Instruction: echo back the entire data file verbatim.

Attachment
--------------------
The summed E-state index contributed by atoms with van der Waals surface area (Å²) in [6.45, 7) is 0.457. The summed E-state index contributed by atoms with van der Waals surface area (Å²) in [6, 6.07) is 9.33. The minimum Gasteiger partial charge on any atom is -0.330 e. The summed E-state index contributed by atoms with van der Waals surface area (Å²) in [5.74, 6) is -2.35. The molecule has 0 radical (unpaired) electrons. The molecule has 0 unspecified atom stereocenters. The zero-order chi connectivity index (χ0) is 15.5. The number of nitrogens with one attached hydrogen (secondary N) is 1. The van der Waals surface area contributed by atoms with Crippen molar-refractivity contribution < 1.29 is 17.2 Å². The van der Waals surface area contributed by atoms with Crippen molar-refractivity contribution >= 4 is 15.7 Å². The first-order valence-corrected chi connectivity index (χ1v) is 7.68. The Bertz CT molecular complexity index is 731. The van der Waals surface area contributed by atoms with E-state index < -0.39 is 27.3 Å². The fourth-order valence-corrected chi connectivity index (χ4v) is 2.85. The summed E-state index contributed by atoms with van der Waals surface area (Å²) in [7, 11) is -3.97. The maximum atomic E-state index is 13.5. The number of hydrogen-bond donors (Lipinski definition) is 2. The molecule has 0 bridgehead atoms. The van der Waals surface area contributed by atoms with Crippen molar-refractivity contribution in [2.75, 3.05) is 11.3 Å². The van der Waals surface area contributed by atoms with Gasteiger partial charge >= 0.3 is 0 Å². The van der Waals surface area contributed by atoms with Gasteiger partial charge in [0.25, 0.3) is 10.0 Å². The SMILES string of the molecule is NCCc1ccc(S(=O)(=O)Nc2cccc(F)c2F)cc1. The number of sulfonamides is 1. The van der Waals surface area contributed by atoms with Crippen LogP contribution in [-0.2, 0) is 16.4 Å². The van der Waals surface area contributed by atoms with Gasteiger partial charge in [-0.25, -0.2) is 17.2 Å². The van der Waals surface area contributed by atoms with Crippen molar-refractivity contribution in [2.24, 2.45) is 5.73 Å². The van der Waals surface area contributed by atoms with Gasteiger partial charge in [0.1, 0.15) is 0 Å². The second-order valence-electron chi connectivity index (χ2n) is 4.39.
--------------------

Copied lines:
The summed E-state index contributed by atoms with van der Waals surface area (Å²) in [6.45, 7) is 0.457. The summed E-state index contributed by atoms with van der Waals surface area (Å²) in [6, 6.07) is 9.33. The minimum Gasteiger partial charge on any atom is -0.330 e. The summed E-state index contributed by atoms with van der Waals surface area (Å²) in [5.74, 6) is -2.35. The molecule has 0 radical (unpaired) electrons. The molecule has 0 unspecified atom stereocenters. The zero-order chi connectivity index (χ0) is 15.5. The number of nitrogens with one attached hydrogen (secondary N) is 1. The van der Waals surface area contributed by atoms with Crippen molar-refractivity contribution < 1.29 is 17.2 Å². The van der Waals surface area contributed by atoms with Crippen molar-refractivity contribution >= 4 is 15.7 Å². The first-order valence-corrected chi connectivity index (χ1v) is 7.68. The Bertz CT molecular complexity index is 731. The van der Waals surface area contributed by atoms with E-state index < -0.39 is 27.3 Å². The fourth-order valence-corrected chi connectivity index (χ4v) is 2.85. The summed E-state index contributed by atoms with van der Waals surface area (Å²) in [7, 11) is -3.97. The maximum atomic E-state index is 13.5. The number of hydrogen-bond donors (Lipinski definition) is 2. The molecule has 0 bridgehead atoms. The van der Waals surface area contributed by atoms with Crippen molar-refractivity contribution in [2.75, 3.05) is 11.3 Å². The van der Waals surface area contributed by atoms with Gasteiger partial charge >= 0.3 is 0 Å². The van der Waals surface area contributed by atoms with Gasteiger partial charge in [0.25, 0.3) is 10.0 Å². The SMILES string of the molecule is NCCc1ccc(S(=O)(=O)Nc2cccc(F)c2F)cc1. The number of sulfonamides is 1. The van der Waals surface area contributed by atoms with Crippen LogP contribution in [-0.2, 0) is 16.4 Å². The van der Waals surface area contributed by atoms with Gasteiger partial charge in [-0.25, -0.2) is 17.2 Å². The van der Waals surface area contributed by atoms with Crippen molar-refractivity contribution in [2.24, 2.45) is 5.73 Å². The van der Waals surface area contributed by atoms with Gasteiger partial charge in [0.1, 0.15) is 0 Å². The second-order valence-electron chi connectivity index (χ2n) is 4.39.